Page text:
The Power to Snoop: HMRC
You may have heard the advert on LBC radio: footsteps and then a warning that the tax authorities are on the warpath ready to catch would-be tax dodgers. Tax evasion is anti-social, of that we all agree. There’s nothing wrong in the authorities clamping down on tax avoidance either, but the frequency and ways in which surveillance is employed do appear to be questionable.
DNS does not want to create panic: rest assured that we do all we can to ensure all of our clients are compliant and protected against HMRC investigations. However, recent media attention has focused on the frequency and aggressive methods employed by HMRC in their war against tax evasion. This was the headline:
"The tax man is watching you: HMRC snoops on public 14,000 times in a year"
January 2013, the year has only just begun, but amidst all the other worrying tactics HMRC employ in the government’s desperate attempt to sweep money back into the treasury, another has attracted media attention: taxpayers’ personal data is being viewed by HMRC on an increasingly frequent basis.
Using the Regulation of Investigatory Powers Act 2000, HMRC can now snoop deep into suspects’ activities: websites viewed, emails and mobile phone calls and texts made or received; they can also covertly film a suspect’s house, bug his property or car. It seems their powers are limitless.
An HMRC spokesman is quoted as saying, "Tackling serious organised crime is a priority for us and access to communications data and directed surveillance has a vital role to play in meeting that challenge. … In 2011 communications data enabled us to prevent £850 million of tax revenue being diverted into the pockets of fraudsters. Our use of these powers is subject to regular independent inspection, ensuring it is both proportionate and lawful."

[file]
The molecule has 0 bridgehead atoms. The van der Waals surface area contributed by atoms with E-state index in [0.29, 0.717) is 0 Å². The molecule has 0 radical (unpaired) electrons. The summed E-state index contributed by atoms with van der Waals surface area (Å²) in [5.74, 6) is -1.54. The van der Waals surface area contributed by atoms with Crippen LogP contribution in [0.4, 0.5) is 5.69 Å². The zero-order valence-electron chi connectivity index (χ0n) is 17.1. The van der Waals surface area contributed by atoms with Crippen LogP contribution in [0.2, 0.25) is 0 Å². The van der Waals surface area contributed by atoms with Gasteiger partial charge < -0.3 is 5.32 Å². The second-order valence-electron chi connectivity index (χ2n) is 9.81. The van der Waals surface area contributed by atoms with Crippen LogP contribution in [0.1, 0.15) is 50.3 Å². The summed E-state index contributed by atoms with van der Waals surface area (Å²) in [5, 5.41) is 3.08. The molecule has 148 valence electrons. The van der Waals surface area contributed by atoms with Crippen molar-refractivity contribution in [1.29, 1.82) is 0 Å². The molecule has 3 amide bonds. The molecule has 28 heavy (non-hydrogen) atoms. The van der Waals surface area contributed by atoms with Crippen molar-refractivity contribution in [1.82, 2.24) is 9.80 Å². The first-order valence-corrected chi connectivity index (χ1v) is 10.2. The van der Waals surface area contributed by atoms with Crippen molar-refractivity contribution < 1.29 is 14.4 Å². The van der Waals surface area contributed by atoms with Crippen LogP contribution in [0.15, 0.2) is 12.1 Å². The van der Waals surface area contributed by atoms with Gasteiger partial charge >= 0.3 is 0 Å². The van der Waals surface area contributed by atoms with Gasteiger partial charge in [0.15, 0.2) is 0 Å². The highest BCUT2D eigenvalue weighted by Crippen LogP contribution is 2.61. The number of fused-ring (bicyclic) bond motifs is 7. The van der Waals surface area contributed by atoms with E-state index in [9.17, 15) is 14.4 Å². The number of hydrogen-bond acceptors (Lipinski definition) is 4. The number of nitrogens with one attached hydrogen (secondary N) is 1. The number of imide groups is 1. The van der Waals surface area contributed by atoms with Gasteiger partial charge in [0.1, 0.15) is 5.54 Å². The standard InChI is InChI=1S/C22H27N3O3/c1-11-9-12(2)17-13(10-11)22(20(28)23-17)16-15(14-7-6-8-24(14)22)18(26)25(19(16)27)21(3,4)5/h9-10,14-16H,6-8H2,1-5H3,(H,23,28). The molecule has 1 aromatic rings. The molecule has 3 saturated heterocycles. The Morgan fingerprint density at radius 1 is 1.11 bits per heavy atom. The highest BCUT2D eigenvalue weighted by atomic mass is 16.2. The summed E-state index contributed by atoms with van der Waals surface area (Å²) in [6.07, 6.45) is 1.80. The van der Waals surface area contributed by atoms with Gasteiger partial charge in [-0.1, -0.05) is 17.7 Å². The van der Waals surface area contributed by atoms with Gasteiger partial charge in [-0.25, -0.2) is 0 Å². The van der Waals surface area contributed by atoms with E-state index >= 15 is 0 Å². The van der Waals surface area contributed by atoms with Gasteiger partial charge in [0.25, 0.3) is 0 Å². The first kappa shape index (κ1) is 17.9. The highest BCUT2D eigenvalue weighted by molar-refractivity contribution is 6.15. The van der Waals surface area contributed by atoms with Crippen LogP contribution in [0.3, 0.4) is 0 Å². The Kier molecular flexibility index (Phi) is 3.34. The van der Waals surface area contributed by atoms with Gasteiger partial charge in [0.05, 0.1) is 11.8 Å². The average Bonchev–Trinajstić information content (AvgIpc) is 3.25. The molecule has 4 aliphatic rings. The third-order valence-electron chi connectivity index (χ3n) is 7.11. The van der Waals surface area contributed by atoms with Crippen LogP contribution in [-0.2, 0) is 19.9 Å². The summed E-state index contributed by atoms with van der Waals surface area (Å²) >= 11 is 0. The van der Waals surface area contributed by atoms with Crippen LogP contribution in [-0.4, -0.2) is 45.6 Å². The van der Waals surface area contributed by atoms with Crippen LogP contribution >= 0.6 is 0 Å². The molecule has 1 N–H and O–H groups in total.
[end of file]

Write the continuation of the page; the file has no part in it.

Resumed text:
But Rachel Robinson, a policy officer at Liberty, said that while surveillance was vital when investigating serious crimes, "highly personal data is already too widely available and over-broad powers are regularly used and abused."
From October 2011 to the end of September 2012 HMRC gave 172 authorisations for "directed surveillance", that is, covert surveillance mainly in public places. Intrusive surveillance must be authorised by the Home Secretary, but she will very likely simply trust what her most senior officials recommend. HMRC refuse to disclose the number of times it has carried out "intrusive surveillance" or on how many occasions surveillance has led to a successful prosecution for tax evasion. But our Beware Bullying HMRC blog posted in December 2012 illustrates how even the innocent are ruined when power presides over integrity; when the official trusted with unprecedented powers is unworthy.
There is no legal obligation for an individual to be informed that they are under surveillance. Certainly tax investigation insurance will help in the event and DNS encourage all business owners to ensure that your affairs are open to scrutiny, but if the people with the investigative powers are not open to the same scrutiny, then it is wise to to assume that HMRC’s power to snoop is going to be the subject of several more news stories over the coming year.
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